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George Wozasek

1925 - 2016 Obituary Condolences
George Wozasek Obituary
George Wozasek
Survivor, soldier, husband, father, grandfather, community leader, businessman ... and skier. George Wozasek died at his home in Linz, Austria on October 27, 2016. He was 91 years old.
George is survived by three children (and six grand-children): Gerald Wozasek of Vienna (and his children Philipp and Charlotte); Sylvie Wozasek of Vienna (and her children Daniel and Benjamin); and Heidi Gerger of Houston (and her husband David and their children Adam and Ria). George's wife Claire died in 1999 at M.D. Anderson, where she came for experimental cancer treatment. George is also survived by his partner after Claire died, Cristine Lang.
George was born in Austria in 1925, into a long line of industrialists (except for the stubborn relative who fancied music, Gustav Mahler). The other Mahlers had paper mills and were fully assimilated into secular society. But that world shattered when Hitler "invaded" Austria (to cheering crowds). After Kristallnacht, George begged his parents to leave. They sent him on a "kinder transport" to France meant to save the Jewish children of Austria. He ended up at a supposed "safe" school near Paris, but George wanted to go on to America. And, at 14, he did, with the help of a family friend in Paris – on one of the last boats to leave France. George's letters home from France show the quick evolution of a young teenager: from "Don't let the Nazis get my stamp collection" to "Don't worry about me: I'm not spoiled anymore."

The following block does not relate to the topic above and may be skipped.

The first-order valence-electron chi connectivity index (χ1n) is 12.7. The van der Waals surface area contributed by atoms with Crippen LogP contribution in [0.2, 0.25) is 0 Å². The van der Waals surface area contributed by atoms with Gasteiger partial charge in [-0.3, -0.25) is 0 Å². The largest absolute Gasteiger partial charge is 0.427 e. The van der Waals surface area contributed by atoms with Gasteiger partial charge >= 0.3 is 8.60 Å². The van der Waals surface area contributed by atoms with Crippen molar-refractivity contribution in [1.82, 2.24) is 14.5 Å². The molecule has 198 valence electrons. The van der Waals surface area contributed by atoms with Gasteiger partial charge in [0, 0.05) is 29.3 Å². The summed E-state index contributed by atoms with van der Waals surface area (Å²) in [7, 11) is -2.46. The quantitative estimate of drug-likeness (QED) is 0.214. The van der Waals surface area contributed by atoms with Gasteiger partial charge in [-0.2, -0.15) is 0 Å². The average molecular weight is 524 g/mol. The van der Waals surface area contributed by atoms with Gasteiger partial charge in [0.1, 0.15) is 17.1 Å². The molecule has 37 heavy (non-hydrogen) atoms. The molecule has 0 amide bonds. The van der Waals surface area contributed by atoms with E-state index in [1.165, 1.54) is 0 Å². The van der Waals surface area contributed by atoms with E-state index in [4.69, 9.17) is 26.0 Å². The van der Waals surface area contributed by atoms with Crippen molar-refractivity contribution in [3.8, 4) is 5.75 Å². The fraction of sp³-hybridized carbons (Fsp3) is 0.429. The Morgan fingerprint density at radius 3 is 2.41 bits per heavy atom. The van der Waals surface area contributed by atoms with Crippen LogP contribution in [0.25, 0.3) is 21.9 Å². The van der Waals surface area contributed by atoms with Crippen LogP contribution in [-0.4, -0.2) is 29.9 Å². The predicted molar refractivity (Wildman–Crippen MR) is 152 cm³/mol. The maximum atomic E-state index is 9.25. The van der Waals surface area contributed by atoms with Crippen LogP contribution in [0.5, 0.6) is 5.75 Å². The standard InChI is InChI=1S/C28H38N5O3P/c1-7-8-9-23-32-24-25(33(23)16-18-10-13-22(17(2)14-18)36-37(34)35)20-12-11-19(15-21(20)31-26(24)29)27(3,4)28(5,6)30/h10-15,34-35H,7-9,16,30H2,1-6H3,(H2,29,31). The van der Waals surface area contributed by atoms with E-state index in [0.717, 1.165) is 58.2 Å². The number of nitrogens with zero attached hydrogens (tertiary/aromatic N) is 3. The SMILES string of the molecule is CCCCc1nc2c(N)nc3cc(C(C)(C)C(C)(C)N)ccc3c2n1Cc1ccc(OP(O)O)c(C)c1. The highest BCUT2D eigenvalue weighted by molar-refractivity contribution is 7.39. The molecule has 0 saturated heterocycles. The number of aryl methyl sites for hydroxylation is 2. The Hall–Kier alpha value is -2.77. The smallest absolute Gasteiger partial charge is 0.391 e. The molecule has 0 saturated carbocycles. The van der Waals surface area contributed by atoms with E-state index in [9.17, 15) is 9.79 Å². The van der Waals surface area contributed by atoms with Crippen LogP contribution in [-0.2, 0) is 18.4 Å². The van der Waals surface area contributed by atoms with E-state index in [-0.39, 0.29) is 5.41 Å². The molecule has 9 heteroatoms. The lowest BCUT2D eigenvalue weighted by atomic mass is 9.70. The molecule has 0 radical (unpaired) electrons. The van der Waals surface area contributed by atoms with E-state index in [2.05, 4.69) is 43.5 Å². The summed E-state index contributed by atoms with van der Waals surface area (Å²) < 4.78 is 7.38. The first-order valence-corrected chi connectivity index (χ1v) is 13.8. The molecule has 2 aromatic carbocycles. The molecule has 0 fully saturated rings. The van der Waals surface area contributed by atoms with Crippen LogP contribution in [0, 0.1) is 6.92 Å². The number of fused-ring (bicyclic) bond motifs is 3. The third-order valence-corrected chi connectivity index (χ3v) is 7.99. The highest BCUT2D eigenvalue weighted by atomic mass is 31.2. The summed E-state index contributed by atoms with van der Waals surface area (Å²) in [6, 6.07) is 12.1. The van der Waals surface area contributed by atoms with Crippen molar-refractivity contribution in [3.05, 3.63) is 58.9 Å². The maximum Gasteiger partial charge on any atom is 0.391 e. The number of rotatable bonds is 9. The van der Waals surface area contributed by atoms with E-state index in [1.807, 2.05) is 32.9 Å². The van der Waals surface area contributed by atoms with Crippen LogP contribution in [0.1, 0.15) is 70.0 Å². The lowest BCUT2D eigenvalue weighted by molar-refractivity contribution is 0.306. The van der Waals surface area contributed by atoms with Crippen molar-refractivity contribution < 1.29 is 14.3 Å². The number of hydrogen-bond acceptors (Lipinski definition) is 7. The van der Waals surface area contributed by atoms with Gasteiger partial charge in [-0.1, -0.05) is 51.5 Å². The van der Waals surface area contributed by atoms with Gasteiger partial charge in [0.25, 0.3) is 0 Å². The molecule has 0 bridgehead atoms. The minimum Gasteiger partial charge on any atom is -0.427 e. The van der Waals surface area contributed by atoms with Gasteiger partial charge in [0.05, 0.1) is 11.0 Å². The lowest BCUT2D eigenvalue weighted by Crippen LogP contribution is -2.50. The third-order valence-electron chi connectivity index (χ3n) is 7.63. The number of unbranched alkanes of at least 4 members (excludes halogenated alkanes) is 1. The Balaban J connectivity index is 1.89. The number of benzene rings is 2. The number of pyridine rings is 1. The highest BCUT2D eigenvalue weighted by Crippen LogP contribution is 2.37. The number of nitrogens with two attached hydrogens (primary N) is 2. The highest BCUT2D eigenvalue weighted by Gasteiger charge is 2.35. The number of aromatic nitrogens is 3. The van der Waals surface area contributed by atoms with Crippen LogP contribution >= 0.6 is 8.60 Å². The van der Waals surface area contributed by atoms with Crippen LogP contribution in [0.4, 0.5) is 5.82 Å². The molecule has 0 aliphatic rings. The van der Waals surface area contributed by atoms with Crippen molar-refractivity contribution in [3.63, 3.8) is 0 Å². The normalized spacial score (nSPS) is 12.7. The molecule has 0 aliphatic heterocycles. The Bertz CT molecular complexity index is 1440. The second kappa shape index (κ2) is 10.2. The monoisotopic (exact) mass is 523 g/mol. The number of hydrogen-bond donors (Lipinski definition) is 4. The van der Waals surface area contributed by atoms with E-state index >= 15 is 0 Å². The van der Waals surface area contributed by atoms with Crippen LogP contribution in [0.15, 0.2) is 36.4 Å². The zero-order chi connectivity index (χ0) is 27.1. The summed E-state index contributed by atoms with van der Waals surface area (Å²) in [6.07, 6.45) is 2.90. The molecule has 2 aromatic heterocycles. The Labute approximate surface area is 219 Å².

Incredibly, George found his parents in New York, who had "bribed" the SS with all their property to leave Austria. That "kindly" act (not shooting the parents in the back as they left), earned one German officer a reprieve at the Nuremberg war crime trials after the war, when he could document that he let the Wozaseks escape, even though he had sent others to Dachau.
In America, George became a U.S. citizen and enlisted in the U.S. Army at his first opportunity – specifically, the Tenth Mountain Division, because he grew up skiing and liked the mountains. For that, he got to sleep (not ski!) in the Italian Alps en route to defeating Germany. George later joked he was a bad soldier: in Italy, he got shot in an ambush, which sent him to sit out the war in the hospital. He was awarded a Purple Heart.
After the war, George attended Colombia University on the GI Bill and met his wife Claire. George loved the United States – it took him in and saved his life – and he remained a U.S. Citizen forever. But his parents urged him to return to Austria to see what was left, which he and Claire did in 1953. George meant to stay six months. Instead, he managed to reclaim the "Feurestein" mill (where he then worked for 20 years) and later became CEO of the Neusidler paper company. As a boss, George was demanding but compassionate: he never asked anyone to do anything he wouldn't do himself. When the Neusidler board voted to lay-off long time workers, George disagreed: he retired rather than carry out the order. Claire agreed to live in post-war Austria, but she insisted that each child be born in the United States, so she always flew to New York while pregnant to give birth.